Posted by Rich Hohne
on Jan 9th, 2012 in Marketing
| 6 comments
I am privileged to be on the board of the best non-profit in Bozeman, MT. It helps at-risk youth stay out of trouble and get motivated by exposing them to the outdoors – snowboarding, rafting, climbing, etc. It is an amazing organization run by a small staff of highly dedicated, driven people. As part of my role on the volunteer board, I advise on marketing the organization’s efforts that, ultimately, lead to more dollars raised and more kids helped.
Last week I met with our dedicated Executive Director and the conversation ultimately came to the organization’s website. Was it doing what we wanted it to do? Was it reaching the various audiences we need to reach – kids, donors, parents, etc? We agreed we would look at a possible site redesign (or tweak of current site) for the 2012 year. I offered to help in the process.
Flash forward 4 days and I opened my email this past weekend and there it was – an email from our Executive Director with a site redesign attached. He had, apparently, talked to a graphic designer we work with and they busted out a redesign. It actually looked pretty good. It was consistent with the organization’s brand. It looked interesting. Then I had to catch myself. “Wait, does this site redesign actually achieve what we need it to achieve?”
It seems we like to lead with graphic deign. We like to see what something is going to look like. We do this with advertisements, logos, websites, business cards and every other tool a small business uses. However, the best thing we could do is NOT to rush out and fire up Illustrator, Photoshop or InDesign. We first need to STOP and do some homework.
Here, in a nutshell, are the things you have to contemplate/address prior to site design. These need not be lengthy steps, but thoughtfully addressing these topics will help make sure you are best optimizing the website for your business or organization.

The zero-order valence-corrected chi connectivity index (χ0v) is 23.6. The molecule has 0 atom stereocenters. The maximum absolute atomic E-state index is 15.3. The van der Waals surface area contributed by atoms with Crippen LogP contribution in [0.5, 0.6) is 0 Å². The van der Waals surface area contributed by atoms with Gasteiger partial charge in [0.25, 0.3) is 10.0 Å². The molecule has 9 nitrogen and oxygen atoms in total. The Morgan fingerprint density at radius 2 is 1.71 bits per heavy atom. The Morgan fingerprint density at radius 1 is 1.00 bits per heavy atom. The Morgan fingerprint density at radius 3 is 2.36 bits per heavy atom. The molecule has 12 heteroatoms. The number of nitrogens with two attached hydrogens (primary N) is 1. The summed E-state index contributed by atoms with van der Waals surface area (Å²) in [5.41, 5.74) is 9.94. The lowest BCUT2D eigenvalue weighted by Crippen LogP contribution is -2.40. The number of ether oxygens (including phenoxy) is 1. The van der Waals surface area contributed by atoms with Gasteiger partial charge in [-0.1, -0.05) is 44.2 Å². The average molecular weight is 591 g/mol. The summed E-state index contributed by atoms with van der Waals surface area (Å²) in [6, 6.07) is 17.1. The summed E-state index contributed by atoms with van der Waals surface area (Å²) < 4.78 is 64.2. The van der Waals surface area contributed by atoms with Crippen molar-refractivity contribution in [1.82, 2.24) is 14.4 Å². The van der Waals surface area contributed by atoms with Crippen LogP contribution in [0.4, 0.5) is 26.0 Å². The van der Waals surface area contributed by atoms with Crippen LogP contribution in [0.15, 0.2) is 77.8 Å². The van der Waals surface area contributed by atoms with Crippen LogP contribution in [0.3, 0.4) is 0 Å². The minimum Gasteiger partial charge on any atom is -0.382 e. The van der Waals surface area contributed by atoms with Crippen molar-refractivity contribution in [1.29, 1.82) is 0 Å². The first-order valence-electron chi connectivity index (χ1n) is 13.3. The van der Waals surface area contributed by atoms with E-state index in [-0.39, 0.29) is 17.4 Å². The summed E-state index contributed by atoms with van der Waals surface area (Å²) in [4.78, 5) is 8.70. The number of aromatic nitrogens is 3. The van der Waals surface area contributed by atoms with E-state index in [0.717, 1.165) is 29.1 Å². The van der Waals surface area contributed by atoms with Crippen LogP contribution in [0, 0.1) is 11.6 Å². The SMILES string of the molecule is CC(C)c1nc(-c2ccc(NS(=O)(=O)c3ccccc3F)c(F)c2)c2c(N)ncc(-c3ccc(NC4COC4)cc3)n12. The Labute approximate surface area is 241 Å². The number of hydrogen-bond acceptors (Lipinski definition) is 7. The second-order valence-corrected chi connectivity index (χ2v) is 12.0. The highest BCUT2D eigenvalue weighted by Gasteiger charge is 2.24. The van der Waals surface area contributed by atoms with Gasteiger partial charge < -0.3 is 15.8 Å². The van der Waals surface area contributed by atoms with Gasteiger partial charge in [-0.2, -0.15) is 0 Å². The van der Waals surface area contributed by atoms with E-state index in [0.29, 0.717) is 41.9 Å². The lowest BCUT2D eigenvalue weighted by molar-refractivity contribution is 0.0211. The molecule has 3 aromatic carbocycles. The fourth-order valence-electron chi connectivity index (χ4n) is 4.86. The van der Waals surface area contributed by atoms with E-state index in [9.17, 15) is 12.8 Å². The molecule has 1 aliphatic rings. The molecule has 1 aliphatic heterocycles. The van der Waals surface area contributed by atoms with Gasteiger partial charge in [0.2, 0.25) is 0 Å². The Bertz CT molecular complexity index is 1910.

- Write down current functionality in a spreadsheet. Stuff like “Contact Form for Leads” or “Film Gallery”
- Look at functionality that you don’t have, but you think could help the site work better for your organization. You probably have a wish list somewhere in your head.
- Write down the GOALS for the website. What does your organization need to get from the site? These should be business drivers like “get sales leads” or “sell X or Y on website”.
- Develop Site Map of the pages we need to include in this site. A site map is simply a way for you to think about navigation possibilities (which is often largely overlooked) and what content needs a page of its own. For navigation terms, think about what the user is likely to search for. Help them out…if they search for “dog food” to get to your site, it could be a great navigation term. Learn more about site maps here.
- Wireframe: this might seem silly, but they are super helpful. After you know the pages you will have, wireframes help with the building blocks of the design – navigation, content blocks, contact info, etc. Wireframes make you think visually without having to commit to design. Make sure you don’t miss key content and functionality. There are several affordable wireframe programs online to help making beautiful wireframes.
- Arrange all of the branding materials together. Often times, over the previous period of time, you have used different “looks”. Which one resonates with you? Which ones have lead to more leads, sales or other business goals?
Providing your digital assets as well as the goals, site map, wireframe, etc. will be music to your designer’s ears. Because you have done your homework and slowed down, your new site is much more likely to work for you and not against you. Furthermore, your new site will help you achieve your business goals, which is the only reason for a website in the first place.